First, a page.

While the Mustang GT name has long been synonymous with snarling V8s, usually of the 5.0L variety, adding the Mach-E designation in the middle takes it in an entirely different direction. Twin electric motors driving all four wheels motivate this Performance Edition, with a combined 480 hp and 634 lb-ft the result. For a bit of context, the Porsche Taycan 4S makes 522 hp and 472 lb-ft of torque with its launch control-induced overboost activated. The result is a claimed zero-to-100 km/h sprint time of 4.0 seconds – about a third of a second slower than this Ford. Yes, you read that right.
This being the Mach-E with the most sporting intentions, it can – and should – be enjoyed the same way as any other performance vehicle. But without the usual mechanical aggression egging the driver on, it’s just as easy to drive it like a Nissan Leaf as it is the new Nissan Z.
Set in whisper mode, which is this Ford’s equivalent of an eco setting, and with one-pedal driving engaged for maximum regenerative braking, there’s nothing to hint at what’s hiding barely a deeper poke of the accelerator pedal away. It’s the ultimate Jekyll and Hyde act, with outstanding quietness and comfort that really shines when this EV is driven serenely. Creaks and rattles are relegated to whatever might be rolling around in the cargo area, with a level of fit and finish to match the price tag (more on that later).
Wrapped in synthetic suede and leather – vegans rejoice; there are no animal byproducts here – the front seats are supportive in all the right ways, with just enough bolstering to feel sporty without being difficult to get in and out of. Ride quality is affected by the big and bulky battery pack that spans the floor, with pronounced pressure cracks and potholes making their presence known, but the adaptive suspension takes care of just about everything else.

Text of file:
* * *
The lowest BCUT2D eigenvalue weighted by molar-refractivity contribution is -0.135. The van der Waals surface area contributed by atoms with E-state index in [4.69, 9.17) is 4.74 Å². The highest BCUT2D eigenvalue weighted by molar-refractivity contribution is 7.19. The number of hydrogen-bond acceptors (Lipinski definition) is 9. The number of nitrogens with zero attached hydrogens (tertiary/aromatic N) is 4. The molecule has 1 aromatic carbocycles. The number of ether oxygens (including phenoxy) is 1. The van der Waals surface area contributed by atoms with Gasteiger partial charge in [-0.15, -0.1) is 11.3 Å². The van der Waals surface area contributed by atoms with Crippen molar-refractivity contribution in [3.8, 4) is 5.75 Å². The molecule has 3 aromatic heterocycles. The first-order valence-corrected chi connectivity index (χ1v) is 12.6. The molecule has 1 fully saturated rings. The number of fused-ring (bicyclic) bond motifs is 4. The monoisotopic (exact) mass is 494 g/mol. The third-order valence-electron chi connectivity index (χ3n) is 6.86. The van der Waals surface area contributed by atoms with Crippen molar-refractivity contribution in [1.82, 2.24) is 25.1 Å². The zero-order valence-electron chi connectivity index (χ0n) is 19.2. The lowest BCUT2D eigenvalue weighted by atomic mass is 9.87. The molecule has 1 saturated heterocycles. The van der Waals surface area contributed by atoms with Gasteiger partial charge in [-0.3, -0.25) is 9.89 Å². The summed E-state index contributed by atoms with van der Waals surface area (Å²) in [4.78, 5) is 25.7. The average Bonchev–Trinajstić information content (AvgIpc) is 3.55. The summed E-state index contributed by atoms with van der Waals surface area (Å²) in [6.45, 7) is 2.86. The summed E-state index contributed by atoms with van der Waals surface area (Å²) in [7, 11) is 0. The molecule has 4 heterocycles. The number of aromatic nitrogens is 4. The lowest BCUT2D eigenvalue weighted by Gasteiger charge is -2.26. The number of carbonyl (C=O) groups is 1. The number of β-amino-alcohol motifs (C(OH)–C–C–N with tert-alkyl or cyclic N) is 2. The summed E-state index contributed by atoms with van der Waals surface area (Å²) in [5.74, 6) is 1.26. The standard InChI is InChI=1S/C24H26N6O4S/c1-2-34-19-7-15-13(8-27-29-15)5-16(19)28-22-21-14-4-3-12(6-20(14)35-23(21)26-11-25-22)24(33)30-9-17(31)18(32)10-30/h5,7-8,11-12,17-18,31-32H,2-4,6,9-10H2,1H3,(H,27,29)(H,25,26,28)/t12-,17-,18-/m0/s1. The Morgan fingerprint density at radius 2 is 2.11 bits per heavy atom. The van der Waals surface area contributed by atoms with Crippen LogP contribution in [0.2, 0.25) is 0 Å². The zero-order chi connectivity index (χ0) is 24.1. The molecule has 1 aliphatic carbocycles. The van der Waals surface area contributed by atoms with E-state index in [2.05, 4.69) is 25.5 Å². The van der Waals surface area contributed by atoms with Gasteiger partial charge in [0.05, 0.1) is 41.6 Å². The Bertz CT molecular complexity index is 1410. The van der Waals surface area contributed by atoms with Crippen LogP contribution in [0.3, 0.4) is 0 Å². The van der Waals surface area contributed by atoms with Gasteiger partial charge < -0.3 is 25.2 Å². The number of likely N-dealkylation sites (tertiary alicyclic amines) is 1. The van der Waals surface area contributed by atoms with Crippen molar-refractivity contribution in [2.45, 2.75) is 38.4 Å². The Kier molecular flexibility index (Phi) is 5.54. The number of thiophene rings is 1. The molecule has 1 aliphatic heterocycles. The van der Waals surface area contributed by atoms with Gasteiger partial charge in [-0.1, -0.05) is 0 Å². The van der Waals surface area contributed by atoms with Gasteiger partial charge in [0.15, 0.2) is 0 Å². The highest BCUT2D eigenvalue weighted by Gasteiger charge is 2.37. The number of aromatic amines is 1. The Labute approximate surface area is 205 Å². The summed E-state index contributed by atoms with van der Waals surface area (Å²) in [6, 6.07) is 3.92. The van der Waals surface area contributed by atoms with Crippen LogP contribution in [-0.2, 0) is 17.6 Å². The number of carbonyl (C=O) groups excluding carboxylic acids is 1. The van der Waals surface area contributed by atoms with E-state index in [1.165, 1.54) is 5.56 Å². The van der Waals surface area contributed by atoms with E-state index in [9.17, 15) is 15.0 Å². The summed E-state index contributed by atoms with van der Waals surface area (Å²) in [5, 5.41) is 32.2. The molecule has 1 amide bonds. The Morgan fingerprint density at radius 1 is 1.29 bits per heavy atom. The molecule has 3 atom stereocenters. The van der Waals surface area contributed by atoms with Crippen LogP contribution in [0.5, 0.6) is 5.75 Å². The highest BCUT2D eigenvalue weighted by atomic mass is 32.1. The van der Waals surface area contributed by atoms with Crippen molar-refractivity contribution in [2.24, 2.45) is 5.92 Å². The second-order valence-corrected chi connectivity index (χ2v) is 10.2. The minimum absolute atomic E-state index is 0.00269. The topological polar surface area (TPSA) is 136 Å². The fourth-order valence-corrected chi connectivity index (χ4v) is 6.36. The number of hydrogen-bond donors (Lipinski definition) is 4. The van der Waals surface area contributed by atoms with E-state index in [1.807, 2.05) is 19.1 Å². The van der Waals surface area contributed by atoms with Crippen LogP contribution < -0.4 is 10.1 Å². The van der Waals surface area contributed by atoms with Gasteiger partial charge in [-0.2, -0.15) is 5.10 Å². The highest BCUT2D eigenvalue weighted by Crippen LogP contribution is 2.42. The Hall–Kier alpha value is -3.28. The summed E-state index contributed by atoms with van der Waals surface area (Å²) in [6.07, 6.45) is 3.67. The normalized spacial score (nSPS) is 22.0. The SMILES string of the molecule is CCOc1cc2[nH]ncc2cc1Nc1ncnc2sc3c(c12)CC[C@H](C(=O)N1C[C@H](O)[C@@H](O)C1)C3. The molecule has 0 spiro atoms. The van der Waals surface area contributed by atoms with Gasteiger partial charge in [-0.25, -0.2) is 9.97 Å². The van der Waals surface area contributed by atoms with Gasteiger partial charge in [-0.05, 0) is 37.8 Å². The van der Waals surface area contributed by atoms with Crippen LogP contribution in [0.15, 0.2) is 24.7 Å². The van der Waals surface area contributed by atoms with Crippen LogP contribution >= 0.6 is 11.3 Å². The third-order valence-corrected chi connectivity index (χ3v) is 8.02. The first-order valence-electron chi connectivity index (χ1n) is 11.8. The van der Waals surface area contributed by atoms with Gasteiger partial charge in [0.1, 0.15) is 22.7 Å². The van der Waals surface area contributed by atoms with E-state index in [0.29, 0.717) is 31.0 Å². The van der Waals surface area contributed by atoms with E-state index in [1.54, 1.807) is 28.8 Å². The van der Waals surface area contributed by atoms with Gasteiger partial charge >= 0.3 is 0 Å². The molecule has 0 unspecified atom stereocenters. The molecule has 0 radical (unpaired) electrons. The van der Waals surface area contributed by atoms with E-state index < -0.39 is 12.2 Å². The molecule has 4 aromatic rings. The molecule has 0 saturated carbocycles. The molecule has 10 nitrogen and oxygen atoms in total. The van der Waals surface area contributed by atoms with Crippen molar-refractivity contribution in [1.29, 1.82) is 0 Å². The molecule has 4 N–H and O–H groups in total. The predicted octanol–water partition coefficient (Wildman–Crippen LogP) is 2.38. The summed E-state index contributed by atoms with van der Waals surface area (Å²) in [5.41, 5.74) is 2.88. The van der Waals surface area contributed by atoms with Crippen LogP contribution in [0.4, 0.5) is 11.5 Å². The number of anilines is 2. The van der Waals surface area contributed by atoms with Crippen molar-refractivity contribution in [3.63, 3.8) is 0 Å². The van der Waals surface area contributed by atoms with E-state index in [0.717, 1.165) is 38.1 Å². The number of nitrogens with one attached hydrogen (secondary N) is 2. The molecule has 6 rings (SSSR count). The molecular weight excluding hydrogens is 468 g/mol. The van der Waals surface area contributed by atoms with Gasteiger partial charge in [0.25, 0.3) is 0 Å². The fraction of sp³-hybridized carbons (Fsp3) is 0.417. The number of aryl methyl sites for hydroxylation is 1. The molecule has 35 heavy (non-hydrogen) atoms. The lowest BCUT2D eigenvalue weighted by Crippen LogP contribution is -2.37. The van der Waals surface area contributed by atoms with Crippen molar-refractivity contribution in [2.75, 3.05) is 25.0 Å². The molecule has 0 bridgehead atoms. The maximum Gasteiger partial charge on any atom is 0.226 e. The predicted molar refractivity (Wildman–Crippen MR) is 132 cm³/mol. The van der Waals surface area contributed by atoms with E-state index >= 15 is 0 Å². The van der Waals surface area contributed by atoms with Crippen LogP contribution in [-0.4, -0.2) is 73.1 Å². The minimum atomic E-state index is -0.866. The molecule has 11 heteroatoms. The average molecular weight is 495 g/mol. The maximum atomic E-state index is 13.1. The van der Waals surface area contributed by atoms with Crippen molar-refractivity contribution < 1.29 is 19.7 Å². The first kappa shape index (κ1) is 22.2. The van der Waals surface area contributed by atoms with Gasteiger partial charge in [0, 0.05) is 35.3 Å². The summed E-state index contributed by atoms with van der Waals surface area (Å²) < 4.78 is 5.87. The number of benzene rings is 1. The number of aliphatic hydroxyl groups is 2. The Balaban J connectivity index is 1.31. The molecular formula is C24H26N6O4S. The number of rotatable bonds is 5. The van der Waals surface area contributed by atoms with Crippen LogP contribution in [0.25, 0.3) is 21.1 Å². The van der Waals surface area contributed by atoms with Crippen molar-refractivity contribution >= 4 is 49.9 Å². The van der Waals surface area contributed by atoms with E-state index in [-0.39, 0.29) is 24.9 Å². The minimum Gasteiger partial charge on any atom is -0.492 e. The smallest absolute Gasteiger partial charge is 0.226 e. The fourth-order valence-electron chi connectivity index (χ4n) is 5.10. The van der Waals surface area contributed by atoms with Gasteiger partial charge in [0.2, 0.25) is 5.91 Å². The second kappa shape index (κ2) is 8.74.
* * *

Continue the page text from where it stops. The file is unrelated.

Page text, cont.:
User Friendliness: 9/10
There’s no denying this cabin has electrified flair, with the kind of futuristic minimalism that’s all the rage amongst automakers building EVs these days. In the case of the Mach-E, that means very few physical controls, with most features and settings centralized to the 15.5-inch touchscreen stuck to the dash.
Graciously, none of the issues I encountered last time I tested the Mach-E were found here, with a largely seamless experience all week long. Likewise, the problems that plagued the companion smartphone app that provides remote access to the vehicle were nowhere to be found, with my iPhone even functioning as a key to start the vehicle without the fob.
In another nod to the unnecessary reinventions that accompany electrification, there are no conventional door handles here; instead, buttons trigger actuators that pop them open just enough to grab hold – a feature that might not age so well. Regardless, the benefits of this being a crossover and not a car are evident when entering and exiting the Mach-E, the massive door openings making both manoeuvres as easy as they are in the Ford Escape. Occupant space is generous, too, with ample head- and legroom front and back to fit a family of four. And with 840 L of cargo space behind the back seats, all their stuff should fit, too.